Another method includes using Shodan to search for open ports and a certain IP address. Once you find that, you can open up your programming software, connect to the internet-facing board and use their control system.
What are attackers still targeting the enterprise side, and not industrial?
It may be because it gives attackers more control over an entire network. If you do a Shodan search, you most likely end up with a single controller or a single HMI (human machine interface). If you go from the enterprise side, you have control over the whole network.
Stay tuned for part 3 of the interview, coming next week!
At Blumira, our passion for IT security is more than skin deep; we’re highly motivated to help our customers by not only offering a solution to cybersecurity threats, but raising the standard of the industry.
Blumira’s cloud-based cybersecurity solution streamlines threat detection, enables true disruption of real-time threats, and costs less than traditional cybersecurity products. With Blumira, IT teams get actionable information and clear guidance from the start, all within a customizable dashboard.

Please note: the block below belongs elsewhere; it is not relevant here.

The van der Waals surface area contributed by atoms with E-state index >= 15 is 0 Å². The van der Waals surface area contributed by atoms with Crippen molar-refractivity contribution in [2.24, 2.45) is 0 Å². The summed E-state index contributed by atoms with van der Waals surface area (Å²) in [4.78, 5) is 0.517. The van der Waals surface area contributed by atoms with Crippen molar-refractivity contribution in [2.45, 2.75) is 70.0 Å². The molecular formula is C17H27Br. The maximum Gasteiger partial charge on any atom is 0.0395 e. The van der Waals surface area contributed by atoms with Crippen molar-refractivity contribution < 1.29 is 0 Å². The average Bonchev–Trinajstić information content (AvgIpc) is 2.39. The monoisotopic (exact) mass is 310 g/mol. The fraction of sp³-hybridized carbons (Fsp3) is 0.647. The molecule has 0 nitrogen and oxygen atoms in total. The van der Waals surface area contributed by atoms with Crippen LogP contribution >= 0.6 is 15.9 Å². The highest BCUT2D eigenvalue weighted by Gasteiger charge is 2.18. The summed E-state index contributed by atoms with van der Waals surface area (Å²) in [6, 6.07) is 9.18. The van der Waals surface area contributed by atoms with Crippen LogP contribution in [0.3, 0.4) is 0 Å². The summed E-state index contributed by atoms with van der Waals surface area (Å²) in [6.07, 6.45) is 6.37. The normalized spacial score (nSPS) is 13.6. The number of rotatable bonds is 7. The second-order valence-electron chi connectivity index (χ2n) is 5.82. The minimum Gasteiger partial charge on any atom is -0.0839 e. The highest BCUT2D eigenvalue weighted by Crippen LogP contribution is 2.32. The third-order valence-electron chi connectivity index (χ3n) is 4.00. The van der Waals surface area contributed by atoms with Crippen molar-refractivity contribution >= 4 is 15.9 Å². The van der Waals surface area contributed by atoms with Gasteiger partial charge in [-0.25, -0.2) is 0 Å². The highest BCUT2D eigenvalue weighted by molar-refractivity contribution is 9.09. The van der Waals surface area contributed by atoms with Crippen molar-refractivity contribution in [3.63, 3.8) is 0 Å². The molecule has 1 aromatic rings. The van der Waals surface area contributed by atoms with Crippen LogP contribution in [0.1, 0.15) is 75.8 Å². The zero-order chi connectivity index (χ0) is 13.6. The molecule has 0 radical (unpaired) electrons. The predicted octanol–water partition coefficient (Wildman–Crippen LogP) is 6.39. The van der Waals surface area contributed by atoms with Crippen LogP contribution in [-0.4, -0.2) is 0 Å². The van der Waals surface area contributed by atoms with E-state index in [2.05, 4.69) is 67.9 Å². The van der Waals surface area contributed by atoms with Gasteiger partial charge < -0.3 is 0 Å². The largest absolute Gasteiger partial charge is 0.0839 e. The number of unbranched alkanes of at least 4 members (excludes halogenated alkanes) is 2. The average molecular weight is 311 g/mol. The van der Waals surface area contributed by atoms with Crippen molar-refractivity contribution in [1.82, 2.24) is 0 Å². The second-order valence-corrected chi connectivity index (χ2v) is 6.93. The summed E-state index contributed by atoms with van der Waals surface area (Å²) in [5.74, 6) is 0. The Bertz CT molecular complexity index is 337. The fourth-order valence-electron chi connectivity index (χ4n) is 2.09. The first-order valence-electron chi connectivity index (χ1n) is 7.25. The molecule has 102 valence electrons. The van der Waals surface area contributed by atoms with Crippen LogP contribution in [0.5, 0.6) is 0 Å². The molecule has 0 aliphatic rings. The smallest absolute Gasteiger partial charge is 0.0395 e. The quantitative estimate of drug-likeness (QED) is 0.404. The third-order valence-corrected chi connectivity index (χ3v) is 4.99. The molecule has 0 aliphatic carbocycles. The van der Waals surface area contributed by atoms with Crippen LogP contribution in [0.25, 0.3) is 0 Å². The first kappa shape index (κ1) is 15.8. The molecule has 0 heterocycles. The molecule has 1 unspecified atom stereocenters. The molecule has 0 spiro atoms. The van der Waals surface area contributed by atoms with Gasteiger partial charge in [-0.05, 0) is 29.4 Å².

The extensive knowledge and expertise of our team spans two decades of working in IT security services. This has allowed us to develop a proactive threat disruption solution that is unmatched by any other cybersecurity solution on the market. Built and maintained by an expert team dedicated to next-level security, you can trust us to have your back.
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Founded in Sugar Land, Texas in 2017, ThreatGEN delivers a solution to bridge “the ICS Cybersecurity skills gap” utilizing its Red vs. Blue Academy and ThreatGEN OT Security Services. Red vs. Blue Academy uses cutting-edge computer gamification in ThreatGEN™ Red vs. Blue to provide an exciting & modernized approach to industrial cybersecurity training, both practical and cost effective! ThreatGEN OT Security Services are delivered worldwide by world-renowned Operational Technology (OT) cybersecurity experts (we literally wrote the books industry uses) using strategically chosen partnerships to create a holistic service offering.
Company website: https://ThreatGEN.com